Defending champs

Due to the COVID-19 pandemic, the two-time defending state champion Poynette softball team will not get a chance at its third title this spring.

The unknown has been the most difficult part of dealing with the COVID-19 pandemic for Poynette athletic director Jessica McCracken.

“The most challenging part of this whole situation is the uncertainty, especially at the start of the spring,” McCracken said. “Now it is all based on keeping everyone healthy. It does begin to weigh on you because everything is such a momentous decision. Not knowing what things are going to look like makes it difficult.”

The Pumas’ girls and boys track and field teams had begun practicing when the WIAA canceled all spring sports due to the pandemic. The other Poynette programs had not yet started.

“It’s heartbreaking to watch the kids put in so much work in the offseason and past seasons and then not be able to compete,” McCracken said. “It has been really busy time but not for the fun stuff like going from field to field to cheer on our athletes.”

The situation is especially tough for this year’s senior class, which never got a chance to compete one final time.

“All athletes have lost a season, but for most seniors this was their last chance to compete,” McCracken said. “In talking to the athletes, their favorite part of sports is being with friends and they are not getting to do that. They are missing the comradery. But our kids are resilient. What they lost as seniors will shape them into strong adults.”

McCracken has been keeping in touch with athletes and coaches during the Governor’s Safer-at-Home order. Recently, she has been communicating with the coaches about what the WIAA approved 30-day summer contact period will look like.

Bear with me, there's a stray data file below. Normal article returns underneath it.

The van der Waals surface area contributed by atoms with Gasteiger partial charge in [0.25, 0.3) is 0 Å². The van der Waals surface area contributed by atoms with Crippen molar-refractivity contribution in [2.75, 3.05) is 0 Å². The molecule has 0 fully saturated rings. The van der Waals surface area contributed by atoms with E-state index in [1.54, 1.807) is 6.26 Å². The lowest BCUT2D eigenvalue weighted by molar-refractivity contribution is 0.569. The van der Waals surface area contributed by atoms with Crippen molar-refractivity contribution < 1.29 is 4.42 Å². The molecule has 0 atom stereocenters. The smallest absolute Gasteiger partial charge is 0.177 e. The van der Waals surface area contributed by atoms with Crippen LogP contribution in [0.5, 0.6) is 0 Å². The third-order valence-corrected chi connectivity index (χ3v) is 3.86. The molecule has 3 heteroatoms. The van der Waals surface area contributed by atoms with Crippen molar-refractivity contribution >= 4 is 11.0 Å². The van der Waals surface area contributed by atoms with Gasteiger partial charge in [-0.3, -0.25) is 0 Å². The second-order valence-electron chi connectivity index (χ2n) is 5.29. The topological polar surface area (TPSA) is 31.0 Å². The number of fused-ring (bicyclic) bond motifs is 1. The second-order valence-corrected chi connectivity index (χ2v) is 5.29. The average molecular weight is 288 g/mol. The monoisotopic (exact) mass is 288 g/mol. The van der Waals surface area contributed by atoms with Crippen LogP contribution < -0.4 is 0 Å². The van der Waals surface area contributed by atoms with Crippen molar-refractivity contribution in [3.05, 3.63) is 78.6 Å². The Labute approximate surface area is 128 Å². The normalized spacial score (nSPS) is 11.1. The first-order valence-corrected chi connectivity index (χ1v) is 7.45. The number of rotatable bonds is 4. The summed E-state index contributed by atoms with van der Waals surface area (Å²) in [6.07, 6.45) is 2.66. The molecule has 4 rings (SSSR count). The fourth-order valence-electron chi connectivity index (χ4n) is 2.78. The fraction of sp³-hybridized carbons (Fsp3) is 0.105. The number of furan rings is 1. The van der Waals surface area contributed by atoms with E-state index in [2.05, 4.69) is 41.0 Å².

“The Capitol Conference is not scheduling conference events, but are leaving it up to individual schools,” McCracken said. “Some of the schools have put out what their 30-day period will look like, but we are waiting. I don’t want to give the kids false hope until we know what everything is going to look like in July. We are going to look at what the guidelines will be and then go from there. We may have teams run things like or a camp or schedule games. We are committed to giving the kids an experience if everything meets the guidelines.”

Because of the Safer-at-Home order, the 30-day contact period can not start until July 1.

If they go through with the 30-day contact period, the Pumas may have to find some new spaces to hold practices and games. Due to the district’s capitol maintenance plan, the track at Elgie Noble Athletic Field may get some work done.

“We may be limited on space because they may end up redoing the track this summer,” McCracken said. “We may have to get creative with what we do.”

McCracken thinks high school athletics will go through some changes due to the pandemic. The biggest will be the mentality of the athletes.

“I don’t think any kid who is in a sport is going to forget the appreciation they have for what you gain from playing,” McCracken said. “Winning is great, but it is all about the other things that go with playing sports, including being with teammates and facing challenges.”

McCracken is excited for whenever the prep sports world does start up again.

“I won’t have a problem watching a game in the rain because I’ll just be happy to be back out supporting our athletes and coaches,” McCracken said. “From now on, I will appreciate being able to watch our students compete.”

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